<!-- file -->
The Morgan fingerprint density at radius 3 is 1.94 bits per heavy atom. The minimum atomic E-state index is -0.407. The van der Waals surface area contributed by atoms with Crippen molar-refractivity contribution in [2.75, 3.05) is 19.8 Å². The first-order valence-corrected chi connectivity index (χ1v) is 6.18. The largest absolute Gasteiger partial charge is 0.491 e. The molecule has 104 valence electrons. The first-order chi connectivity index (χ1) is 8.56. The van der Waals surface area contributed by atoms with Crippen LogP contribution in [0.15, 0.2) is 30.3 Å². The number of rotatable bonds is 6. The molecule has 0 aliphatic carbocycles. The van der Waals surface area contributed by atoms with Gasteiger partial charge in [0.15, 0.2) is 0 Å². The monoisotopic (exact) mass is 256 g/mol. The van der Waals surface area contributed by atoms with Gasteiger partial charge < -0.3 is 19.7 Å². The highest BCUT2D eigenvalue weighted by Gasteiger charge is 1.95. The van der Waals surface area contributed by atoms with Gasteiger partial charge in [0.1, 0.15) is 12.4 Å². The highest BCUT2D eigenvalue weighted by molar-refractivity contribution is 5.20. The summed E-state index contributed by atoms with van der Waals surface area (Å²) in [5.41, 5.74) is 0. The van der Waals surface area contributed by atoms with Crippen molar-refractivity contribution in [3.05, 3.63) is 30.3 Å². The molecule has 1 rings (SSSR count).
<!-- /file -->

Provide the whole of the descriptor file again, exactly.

The Morgan fingerprint density at radius 3 is 1.94 bits per heavy atom. The minimum atomic E-state index is -0.407. The van der Waals surface area contributed by atoms with Crippen molar-refractivity contribution in [2.75, 3.05) is 19.8 Å². The first-order valence-corrected chi connectivity index (χ1v) is 6.18. The largest absolute Gasteiger partial charge is 0.491 e. The molecule has 104 valence electrons. The first-order chi connectivity index (χ1) is 8.56. The van der Waals surface area contributed by atoms with Crippen LogP contribution in [0.15, 0.2) is 30.3 Å². The number of rotatable bonds is 6. The molecule has 0 aliphatic carbocycles. The van der Waals surface area contributed by atoms with Gasteiger partial charge in [0.15, 0.2) is 0 Å². The monoisotopic (exact) mass is 256 g/mol. The van der Waals surface area contributed by atoms with Gasteiger partial charge < -0.3 is 19.7 Å². The highest BCUT2D eigenvalue weighted by Gasteiger charge is 1.95. The van der Waals surface area contributed by atoms with Gasteiger partial charge in [0.1, 0.15) is 12.4 Å². The highest BCUT2D eigenvalue weighted by molar-refractivity contribution is 5.20. The summed E-state index contributed by atoms with van der Waals surface area (Å²) in [5.41, 5.74) is 0. The van der Waals surface area contributed by atoms with Crippen molar-refractivity contribution in [3.05, 3.63) is 30.3 Å². The molecule has 1 rings (SSSR count).